Wednesday, March 27, 2013
It was time to go a long time ago
During my budget spiel at work today, when I recount the top sports events of the day, I mentioned that Tim McCarver announced that he was retiring from broadcasting at the end of this season.
My boss, who isn't a baseball fan but likes sports, said immediately, "I can't stand that guy."
It took me off guard. It shouldn't have. But it did. This is how thoroughly McCarver has rubbed people the wrong way. That someone who wasn't even a baseball fan could recognize how annoying McCarver is on the air.
Then I read the story on the wire. McCarver said that it was time to go, that he wanted to leave while he could still do the job and was happy with his work.
OK. Everyone is entitled to their own opinion. Especially when you're critiquing your own work.
But I know that I speak for countless people when I say that, good gosh, Tim, it was time to go a long time ago. Even my boss could see it.
And this is coming from a person who actually liked McCarver once upon a time, who liked his announcing.
There are a lot of people who only know McCarver's work from his days on a national stage, only know him stating the obvious, stating the stupid, stating the incorrect, pairing with Joe Buck to provide the most painful announcing experience since the days of Merle Harmon and Ron Luciano (yeah, I know you don't remember that combo, but it was bad).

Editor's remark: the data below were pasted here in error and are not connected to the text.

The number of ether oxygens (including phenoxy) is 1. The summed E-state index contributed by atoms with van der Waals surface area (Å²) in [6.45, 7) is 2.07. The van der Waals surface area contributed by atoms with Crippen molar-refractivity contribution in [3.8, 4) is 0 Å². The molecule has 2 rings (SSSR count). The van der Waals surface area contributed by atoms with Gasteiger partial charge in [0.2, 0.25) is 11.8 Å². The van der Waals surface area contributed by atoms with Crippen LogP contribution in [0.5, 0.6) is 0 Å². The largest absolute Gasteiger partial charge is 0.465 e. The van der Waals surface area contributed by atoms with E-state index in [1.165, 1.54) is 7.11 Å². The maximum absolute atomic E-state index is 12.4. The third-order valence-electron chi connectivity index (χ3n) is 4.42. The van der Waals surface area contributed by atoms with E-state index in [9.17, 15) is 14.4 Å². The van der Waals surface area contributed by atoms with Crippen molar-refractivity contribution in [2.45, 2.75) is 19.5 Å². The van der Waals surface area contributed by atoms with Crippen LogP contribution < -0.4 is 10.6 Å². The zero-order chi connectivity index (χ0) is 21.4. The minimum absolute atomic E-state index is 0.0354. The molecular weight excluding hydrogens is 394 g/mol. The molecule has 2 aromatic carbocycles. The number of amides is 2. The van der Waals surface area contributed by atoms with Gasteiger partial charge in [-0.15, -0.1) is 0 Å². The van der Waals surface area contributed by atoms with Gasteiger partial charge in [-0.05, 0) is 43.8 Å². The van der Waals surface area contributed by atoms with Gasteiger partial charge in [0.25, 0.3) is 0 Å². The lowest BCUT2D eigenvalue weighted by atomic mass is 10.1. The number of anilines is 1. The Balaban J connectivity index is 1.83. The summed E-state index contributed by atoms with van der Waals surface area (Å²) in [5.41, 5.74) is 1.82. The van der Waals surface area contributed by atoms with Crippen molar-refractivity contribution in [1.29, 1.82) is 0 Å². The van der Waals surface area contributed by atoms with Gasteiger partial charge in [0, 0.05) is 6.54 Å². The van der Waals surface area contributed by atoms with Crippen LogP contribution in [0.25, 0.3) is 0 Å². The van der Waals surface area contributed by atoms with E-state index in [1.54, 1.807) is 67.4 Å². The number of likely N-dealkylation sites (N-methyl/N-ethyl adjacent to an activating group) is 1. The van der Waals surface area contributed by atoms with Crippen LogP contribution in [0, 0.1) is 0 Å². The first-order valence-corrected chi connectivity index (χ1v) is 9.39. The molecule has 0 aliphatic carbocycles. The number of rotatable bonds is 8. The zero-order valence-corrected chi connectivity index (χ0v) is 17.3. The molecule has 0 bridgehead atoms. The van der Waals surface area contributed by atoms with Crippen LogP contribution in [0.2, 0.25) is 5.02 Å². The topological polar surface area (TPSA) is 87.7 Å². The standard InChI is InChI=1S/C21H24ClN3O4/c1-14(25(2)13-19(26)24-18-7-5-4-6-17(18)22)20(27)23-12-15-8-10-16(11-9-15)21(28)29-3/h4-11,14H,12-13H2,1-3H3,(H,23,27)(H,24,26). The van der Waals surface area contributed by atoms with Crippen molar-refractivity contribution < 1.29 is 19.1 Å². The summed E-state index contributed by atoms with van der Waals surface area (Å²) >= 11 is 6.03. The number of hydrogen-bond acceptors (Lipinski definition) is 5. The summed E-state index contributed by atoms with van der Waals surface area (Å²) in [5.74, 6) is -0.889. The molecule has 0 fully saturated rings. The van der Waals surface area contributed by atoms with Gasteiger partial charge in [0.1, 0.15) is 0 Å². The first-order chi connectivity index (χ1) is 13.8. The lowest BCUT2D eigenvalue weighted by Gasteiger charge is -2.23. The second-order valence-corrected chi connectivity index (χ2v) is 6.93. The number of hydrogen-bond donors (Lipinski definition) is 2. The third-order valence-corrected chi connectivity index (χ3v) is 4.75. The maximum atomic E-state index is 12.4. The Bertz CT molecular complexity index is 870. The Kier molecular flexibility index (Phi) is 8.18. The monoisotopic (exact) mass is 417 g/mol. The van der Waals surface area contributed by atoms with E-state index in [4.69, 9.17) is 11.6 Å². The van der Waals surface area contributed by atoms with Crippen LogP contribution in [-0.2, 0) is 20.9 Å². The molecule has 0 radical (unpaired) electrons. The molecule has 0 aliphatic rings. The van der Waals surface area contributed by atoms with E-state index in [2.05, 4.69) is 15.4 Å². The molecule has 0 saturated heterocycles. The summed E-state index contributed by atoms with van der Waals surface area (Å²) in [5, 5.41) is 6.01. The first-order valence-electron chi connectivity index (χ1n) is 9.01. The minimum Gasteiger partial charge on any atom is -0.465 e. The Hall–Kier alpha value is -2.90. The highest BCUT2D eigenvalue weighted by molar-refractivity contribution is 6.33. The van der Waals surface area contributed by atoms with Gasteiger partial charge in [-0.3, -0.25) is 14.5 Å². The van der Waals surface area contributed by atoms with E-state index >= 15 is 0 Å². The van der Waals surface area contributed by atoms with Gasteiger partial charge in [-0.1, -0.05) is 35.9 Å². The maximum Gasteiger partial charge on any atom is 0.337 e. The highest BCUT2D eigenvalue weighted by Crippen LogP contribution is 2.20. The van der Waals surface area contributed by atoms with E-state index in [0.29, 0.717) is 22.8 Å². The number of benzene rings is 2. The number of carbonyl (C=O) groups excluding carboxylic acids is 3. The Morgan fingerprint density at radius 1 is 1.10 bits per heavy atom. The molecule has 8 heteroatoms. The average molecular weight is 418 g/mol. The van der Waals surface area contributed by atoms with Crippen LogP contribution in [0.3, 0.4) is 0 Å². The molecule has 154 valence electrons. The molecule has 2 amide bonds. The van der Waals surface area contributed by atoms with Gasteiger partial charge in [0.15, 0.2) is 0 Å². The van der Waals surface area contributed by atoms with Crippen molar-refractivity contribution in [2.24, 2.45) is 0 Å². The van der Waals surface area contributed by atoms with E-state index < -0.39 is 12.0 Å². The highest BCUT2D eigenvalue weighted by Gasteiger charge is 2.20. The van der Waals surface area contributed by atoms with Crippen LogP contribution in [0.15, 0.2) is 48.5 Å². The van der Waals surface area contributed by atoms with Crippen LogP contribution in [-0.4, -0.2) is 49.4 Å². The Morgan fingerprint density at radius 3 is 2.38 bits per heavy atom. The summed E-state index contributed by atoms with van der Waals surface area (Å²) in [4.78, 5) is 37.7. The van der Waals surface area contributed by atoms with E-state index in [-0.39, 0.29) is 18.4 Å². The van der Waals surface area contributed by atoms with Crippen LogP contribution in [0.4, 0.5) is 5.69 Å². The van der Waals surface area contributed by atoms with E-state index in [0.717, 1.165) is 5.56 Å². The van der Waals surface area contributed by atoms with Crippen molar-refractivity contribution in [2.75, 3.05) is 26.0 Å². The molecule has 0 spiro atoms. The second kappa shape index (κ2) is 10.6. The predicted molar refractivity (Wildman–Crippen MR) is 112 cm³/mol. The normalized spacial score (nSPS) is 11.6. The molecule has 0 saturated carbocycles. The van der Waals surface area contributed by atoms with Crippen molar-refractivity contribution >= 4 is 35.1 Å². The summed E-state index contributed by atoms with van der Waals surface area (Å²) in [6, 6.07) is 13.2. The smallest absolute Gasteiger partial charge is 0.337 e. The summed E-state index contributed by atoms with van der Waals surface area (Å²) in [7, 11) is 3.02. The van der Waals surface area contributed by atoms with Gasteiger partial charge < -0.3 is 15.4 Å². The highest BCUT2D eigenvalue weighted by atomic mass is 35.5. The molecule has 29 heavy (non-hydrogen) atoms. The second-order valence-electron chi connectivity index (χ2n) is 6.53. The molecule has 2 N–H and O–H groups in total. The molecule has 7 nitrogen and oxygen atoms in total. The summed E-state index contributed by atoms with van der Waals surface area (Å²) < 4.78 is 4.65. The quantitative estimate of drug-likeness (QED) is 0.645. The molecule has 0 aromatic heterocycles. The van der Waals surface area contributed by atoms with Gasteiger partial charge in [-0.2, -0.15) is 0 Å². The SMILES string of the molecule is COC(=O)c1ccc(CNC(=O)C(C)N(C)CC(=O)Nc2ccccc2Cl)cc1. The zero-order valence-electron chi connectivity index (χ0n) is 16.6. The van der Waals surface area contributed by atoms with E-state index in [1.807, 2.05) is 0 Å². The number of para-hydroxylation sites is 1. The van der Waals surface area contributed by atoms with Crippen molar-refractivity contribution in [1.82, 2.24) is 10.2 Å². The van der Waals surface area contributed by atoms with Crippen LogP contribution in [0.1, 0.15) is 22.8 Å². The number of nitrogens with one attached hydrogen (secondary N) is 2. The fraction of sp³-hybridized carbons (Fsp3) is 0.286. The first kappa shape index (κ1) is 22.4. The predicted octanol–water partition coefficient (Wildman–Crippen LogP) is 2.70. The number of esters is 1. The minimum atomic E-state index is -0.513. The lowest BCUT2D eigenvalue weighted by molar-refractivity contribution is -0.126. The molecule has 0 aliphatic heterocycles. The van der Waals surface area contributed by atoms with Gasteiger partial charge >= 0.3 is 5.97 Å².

But there was a time, when McCarver broadcast Mets games on WOR in the 1980s, when -- and I hesitate to say this knowing how much people dislike the man -- he was delightful.
His broadcasts were interesting. You learned things. You enjoyed baseball when he was talking. You liked him. You liked the game. It was fun.
I didn't feel any of that when McCarver was at Fox. I'm not sure how that happened. Did McCarver get too big-time? Did he get too old? Did Fox get to him? I haven't been able to figure it out. All I know is that when he talks during games now, all I can hear is "You're a real man, Deion."
I'm also not sure why other people can't see or hear that. There are some people who still like McCarver's broadcasting. When he announced his departure today, people came out and said how great a broadcaster he is and how much they learned from him. And then there are the people who elected him to win the Hall of Fame Ford Frick Award for excellence in broadcasting. What was that all about?
Is this just something you say and do when someone has worked for so long in the public eye? Do they mean all of that? And if so, can someone explain it to me?
My only regret about McCarver's announcement is that he didn't announce it at the end of a season. Now, we've got a farewell tour to live through. I have no doubt that Fox will make it as excruciating as possible. Buck will say a bunch of stuff he thinks is funny and cute and McCarver will be all "aw shuckins" and -- that's it, I'm not watching a single Fox baseball broadcast this year.
Happy trails to you, Tim. You should've left awhile ago. Like around 1989. When everyone else thought you could still do the job and were happy with your work.